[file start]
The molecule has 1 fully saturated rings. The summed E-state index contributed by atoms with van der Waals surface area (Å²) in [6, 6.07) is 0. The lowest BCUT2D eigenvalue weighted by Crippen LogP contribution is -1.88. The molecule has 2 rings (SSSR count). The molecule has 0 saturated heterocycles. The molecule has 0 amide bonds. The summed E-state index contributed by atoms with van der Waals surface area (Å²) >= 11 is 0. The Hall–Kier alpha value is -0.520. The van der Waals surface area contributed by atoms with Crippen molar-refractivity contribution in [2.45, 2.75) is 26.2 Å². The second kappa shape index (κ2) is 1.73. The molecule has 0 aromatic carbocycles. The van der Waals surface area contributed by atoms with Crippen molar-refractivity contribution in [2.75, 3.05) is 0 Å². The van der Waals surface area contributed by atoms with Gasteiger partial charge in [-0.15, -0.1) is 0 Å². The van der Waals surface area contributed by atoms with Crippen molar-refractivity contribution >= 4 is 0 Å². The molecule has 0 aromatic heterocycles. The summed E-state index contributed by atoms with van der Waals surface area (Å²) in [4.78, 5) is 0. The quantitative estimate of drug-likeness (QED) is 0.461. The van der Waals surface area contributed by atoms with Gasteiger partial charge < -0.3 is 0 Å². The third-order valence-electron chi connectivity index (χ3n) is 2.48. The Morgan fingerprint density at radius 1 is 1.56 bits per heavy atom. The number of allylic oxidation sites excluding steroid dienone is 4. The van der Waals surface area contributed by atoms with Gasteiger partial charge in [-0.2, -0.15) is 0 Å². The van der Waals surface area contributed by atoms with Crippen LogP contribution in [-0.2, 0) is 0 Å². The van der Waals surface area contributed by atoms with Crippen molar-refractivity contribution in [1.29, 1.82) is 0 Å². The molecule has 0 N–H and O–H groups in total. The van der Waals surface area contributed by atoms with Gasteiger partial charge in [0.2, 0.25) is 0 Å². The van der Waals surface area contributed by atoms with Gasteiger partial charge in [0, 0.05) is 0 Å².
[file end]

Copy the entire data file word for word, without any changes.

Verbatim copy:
The molecule has 1 fully saturated rings. The summed E-state index contributed by atoms with van der Waals surface area (Å²) in [6, 6.07) is 0. The lowest BCUT2D eigenvalue weighted by Crippen LogP contribution is -1.88. The molecule has 2 rings (SSSR count). The molecule has 0 saturated heterocycles. The molecule has 0 amide bonds. The summed E-state index contributed by atoms with van der Waals surface area (Å²) >= 11 is 0. The Hall–Kier alpha value is -0.520. The van der Waals surface area contributed by atoms with Crippen molar-refractivity contribution in [2.45, 2.75) is 26.2 Å². The second kappa shape index (κ2) is 1.73. The molecule has 0 aromatic carbocycles. The van der Waals surface area contributed by atoms with Crippen molar-refractivity contribution in [2.75, 3.05) is 0 Å². The van der Waals surface area contributed by atoms with Gasteiger partial charge in [-0.15, -0.1) is 0 Å². The van der Waals surface area contributed by atoms with Crippen molar-refractivity contribution >= 4 is 0 Å². The molecule has 0 aromatic heterocycles. The summed E-state index contributed by atoms with van der Waals surface area (Å²) in [4.78, 5) is 0. The quantitative estimate of drug-likeness (QED) is 0.461. The van der Waals surface area contributed by atoms with Gasteiger partial charge < -0.3 is 0 Å². The third-order valence-electron chi connectivity index (χ3n) is 2.48. The Morgan fingerprint density at radius 1 is 1.56 bits per heavy atom. The number of allylic oxidation sites excluding steroid dienone is 4. The van der Waals surface area contributed by atoms with Gasteiger partial charge in [-0.2, -0.15) is 0 Å². The van der Waals surface area contributed by atoms with Crippen LogP contribution in [-0.2, 0) is 0 Å². The van der Waals surface area contributed by atoms with Crippen molar-refractivity contribution in [1.29, 1.82) is 0 Å². The molecule has 0 N–H and O–H groups in total. The van der Waals surface area contributed by atoms with Gasteiger partial charge in [0.2, 0.25) is 0 Å². The van der Waals surface area contributed by atoms with Gasteiger partial charge in [0, 0.05) is 0 Å².